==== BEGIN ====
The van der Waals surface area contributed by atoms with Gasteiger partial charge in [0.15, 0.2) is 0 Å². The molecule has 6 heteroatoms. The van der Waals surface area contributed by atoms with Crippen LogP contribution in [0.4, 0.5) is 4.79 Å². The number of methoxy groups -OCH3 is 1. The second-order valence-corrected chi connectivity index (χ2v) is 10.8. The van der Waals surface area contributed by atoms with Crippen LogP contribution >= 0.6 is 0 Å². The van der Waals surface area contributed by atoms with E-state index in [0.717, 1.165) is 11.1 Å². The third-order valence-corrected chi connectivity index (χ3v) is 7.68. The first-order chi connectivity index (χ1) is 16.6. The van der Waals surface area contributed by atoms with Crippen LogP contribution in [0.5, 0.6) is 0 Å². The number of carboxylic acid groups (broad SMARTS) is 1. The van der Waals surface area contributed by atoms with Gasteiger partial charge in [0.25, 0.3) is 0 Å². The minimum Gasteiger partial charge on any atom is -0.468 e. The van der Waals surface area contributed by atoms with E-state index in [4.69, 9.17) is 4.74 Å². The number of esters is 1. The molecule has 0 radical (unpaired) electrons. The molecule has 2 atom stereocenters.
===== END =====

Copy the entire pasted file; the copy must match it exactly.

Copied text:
The van der Waals surface area contributed by atoms with Gasteiger partial charge in [0.15, 0.2) is 0 Å². The molecule has 6 heteroatoms. The van der Waals surface area contributed by atoms with Crippen LogP contribution in [0.4, 0.5) is 4.79 Å². The number of methoxy groups -OCH3 is 1. The second-order valence-corrected chi connectivity index (χ2v) is 10.8. The van der Waals surface area contributed by atoms with Crippen LogP contribution >= 0.6 is 0 Å². The van der Waals surface area contributed by atoms with E-state index in [0.717, 1.165) is 11.1 Å². The third-order valence-corrected chi connectivity index (χ3v) is 7.68. The first-order chi connectivity index (χ1) is 16.6. The van der Waals surface area contributed by atoms with Crippen LogP contribution in [0.5, 0.6) is 0 Å². The number of carboxylic acid groups (broad SMARTS) is 1. The van der Waals surface area contributed by atoms with Gasteiger partial charge in [0.25, 0.3) is 0 Å². The minimum Gasteiger partial charge on any atom is -0.468 e. The van der Waals surface area contributed by atoms with E-state index in [4.69, 9.17) is 4.74 Å². The number of esters is 1. The molecule has 0 radical (unpaired) electrons. The molecule has 2 atom stereocenters.